For Oscar Filipponi and his family, making a living off the land has never been easy. Wind, drought, equipment breakdown, slow markets, and other challenges seem at times to conspire against the family’s best efforts.
“Every day here in the chacra—on our land—we must seek inspiration and revelation to be able to live off what the land gives us,” says Oscar, who farms 100 acres (40 ha) in the Lower Chubut River Valley, located in southern Argentina’s Chubut Province. “Every day brings challenges.”
One of the Filipponi family’s biggest challenges is that they don’t always know when their tireless efforts will bear fruit. They have learned, however, that hard work and perseverance eventually pay off.
“Working the land doesn’t reward your efforts on a daily or weekly basis,” Oscar explains. “We work every day but Sunday—every week, every month—without necessarily seeing any monetary return, so we have to have economic plans in place. Sometimes it takes months or even a year to enjoy the fruits of our labors. We must always remember that the work we do now will yield a harvest later.”
With his wife, Liliana, and two of their children, Daniel and María Céleste, Oscar grows alfalfa and raises livestock.
“Sometimes we have money, and sometimes we don’t because it all goes to the cost of running the farm,” he says. “Sometimes our machines break down. Sometimes we can’t sell our animals when they’re ready to be sold. But if we ponder and pray, remain patient, and hold on to hope, within a day or two a solution will present itself. Someone will come by and say, ‘Che,1 do you have any animals for sale?’ Things work out, and we move forward. Working the land is difficult, but we have been sustained through our daily efforts.”
Daniel says that working the land gives him opportunities each day to reflect on blessings and challenges from a gospel perspective. “It’s a blessing to speak with the Lord and be attentive to the influence of the Spirit without distractions from noise or music or advertising,” he says of working the land.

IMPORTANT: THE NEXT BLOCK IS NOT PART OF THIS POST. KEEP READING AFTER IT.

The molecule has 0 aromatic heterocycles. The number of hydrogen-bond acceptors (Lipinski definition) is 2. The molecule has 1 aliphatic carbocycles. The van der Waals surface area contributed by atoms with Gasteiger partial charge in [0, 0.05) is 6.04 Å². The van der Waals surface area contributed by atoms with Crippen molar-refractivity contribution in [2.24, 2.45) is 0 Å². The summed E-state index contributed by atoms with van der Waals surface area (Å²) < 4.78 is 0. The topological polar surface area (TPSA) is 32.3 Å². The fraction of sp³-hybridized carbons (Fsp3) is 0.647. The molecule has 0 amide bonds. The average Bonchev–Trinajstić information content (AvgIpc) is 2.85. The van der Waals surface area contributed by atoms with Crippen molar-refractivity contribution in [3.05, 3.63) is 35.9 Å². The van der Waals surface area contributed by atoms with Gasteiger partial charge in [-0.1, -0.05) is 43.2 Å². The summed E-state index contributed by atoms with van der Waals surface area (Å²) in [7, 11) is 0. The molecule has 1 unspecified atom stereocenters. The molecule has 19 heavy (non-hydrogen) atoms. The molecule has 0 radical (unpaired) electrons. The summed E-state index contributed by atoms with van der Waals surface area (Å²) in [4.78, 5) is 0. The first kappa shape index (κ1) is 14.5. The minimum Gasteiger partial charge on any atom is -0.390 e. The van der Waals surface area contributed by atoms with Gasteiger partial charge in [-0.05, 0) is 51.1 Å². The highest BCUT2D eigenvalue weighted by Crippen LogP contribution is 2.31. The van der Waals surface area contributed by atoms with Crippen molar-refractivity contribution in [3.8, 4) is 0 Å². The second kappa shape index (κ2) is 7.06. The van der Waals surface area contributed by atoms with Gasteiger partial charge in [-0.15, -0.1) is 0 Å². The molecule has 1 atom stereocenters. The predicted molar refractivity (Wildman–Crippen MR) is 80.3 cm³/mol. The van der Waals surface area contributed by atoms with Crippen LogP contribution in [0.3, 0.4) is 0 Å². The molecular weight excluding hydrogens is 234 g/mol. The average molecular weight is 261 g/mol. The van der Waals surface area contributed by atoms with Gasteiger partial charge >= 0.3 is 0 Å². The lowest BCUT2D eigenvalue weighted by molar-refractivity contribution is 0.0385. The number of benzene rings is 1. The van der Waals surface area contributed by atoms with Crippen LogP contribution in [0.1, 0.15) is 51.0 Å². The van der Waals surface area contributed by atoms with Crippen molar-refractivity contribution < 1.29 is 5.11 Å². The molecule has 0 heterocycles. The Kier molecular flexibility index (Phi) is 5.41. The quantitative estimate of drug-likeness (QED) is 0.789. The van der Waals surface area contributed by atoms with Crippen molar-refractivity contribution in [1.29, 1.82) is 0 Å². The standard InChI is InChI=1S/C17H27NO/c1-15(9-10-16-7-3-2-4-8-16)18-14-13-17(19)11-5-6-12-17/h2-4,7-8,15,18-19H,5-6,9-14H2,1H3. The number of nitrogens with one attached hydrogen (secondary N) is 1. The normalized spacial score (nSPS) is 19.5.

“It’s easy to be a member of the Church living in a place like this surrounded by loved ones and by nature,” adds Liliana. “It helps me remember that we depend on the Lord and that all we have comes thanks to Him. Almost everything we do here reflects some principle of the gospel. Oscar is always coming in the house with a reflection from farming or working with the animals.”
When Oscar is plowing a field, for example, he selects a reference point such as a tree or a rock in the distance that will help him plow a straight row. “It doesn’t matter if there are obstructions in his way,” Liliana says. “He can’t deviate from his course because he wants the rows to be straight.”
Oscar adds, “If I look behind me to see how my row is coming, I get off course. So I concentrate on my reference point and move forward.”
As in the chacra, he says, so in the Church. “To stay on course in our lives, we must look to the Lord, read the scriptures, and keep the commandments. If we allow ourselves to be distracted, we lose our reference points and our paths become crooked.”
A Spiritual Harvest
The Filipponis attend a branch of the Church in nearby Gaiman. In this town of 6,000, settled by Welsh immigrants in the 1870s, branch members have ample opportunities to hold up their light. “We have to be the best we can be each day because people are always watching,” says Liliana.